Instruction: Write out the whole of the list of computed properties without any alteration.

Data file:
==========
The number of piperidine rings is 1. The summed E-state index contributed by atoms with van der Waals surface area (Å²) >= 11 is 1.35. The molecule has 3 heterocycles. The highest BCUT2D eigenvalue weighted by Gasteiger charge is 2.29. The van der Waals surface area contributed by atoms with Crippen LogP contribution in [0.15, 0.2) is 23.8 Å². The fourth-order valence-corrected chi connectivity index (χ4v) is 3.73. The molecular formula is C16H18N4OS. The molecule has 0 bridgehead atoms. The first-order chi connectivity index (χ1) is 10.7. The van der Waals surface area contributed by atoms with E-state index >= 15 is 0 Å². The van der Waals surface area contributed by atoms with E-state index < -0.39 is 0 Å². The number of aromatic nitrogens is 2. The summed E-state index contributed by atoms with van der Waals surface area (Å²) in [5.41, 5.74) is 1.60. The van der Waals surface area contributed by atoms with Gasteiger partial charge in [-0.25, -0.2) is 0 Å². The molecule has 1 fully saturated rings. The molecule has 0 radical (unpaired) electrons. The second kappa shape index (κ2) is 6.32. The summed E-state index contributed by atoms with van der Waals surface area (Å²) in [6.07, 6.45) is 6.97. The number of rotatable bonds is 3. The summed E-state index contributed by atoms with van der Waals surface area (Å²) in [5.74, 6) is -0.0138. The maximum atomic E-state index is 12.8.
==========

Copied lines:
The number of piperidine rings is 1. The summed E-state index contributed by atoms with van der Waals surface area (Å²) >= 11 is 1.35. The molecule has 3 heterocycles. The highest BCUT2D eigenvalue weighted by Gasteiger charge is 2.29. The van der Waals surface area contributed by atoms with Crippen LogP contribution in [0.15, 0.2) is 23.8 Å². The fourth-order valence-corrected chi connectivity index (χ4v) is 3.73. The molecular formula is C16H18N4OS. The molecule has 0 bridgehead atoms. The first-order chi connectivity index (χ1) is 10.7. The van der Waals surface area contributed by atoms with E-state index >= 15 is 0 Å². The van der Waals surface area contributed by atoms with E-state index < -0.39 is 0 Å². The number of aromatic nitrogens is 2. The summed E-state index contributed by atoms with van der Waals surface area (Å²) in [5.41, 5.74) is 1.60. The van der Waals surface area contributed by atoms with Gasteiger partial charge in [-0.25, -0.2) is 0 Å². The molecule has 1 fully saturated rings. The molecule has 0 radical (unpaired) electrons. The second kappa shape index (κ2) is 6.32. The summed E-state index contributed by atoms with van der Waals surface area (Å²) in [6.07, 6.45) is 6.97. The number of rotatable bonds is 3. The summed E-state index contributed by atoms with van der Waals surface area (Å²) in [5.74, 6) is -0.0138. The maximum atomic E-state index is 12.8.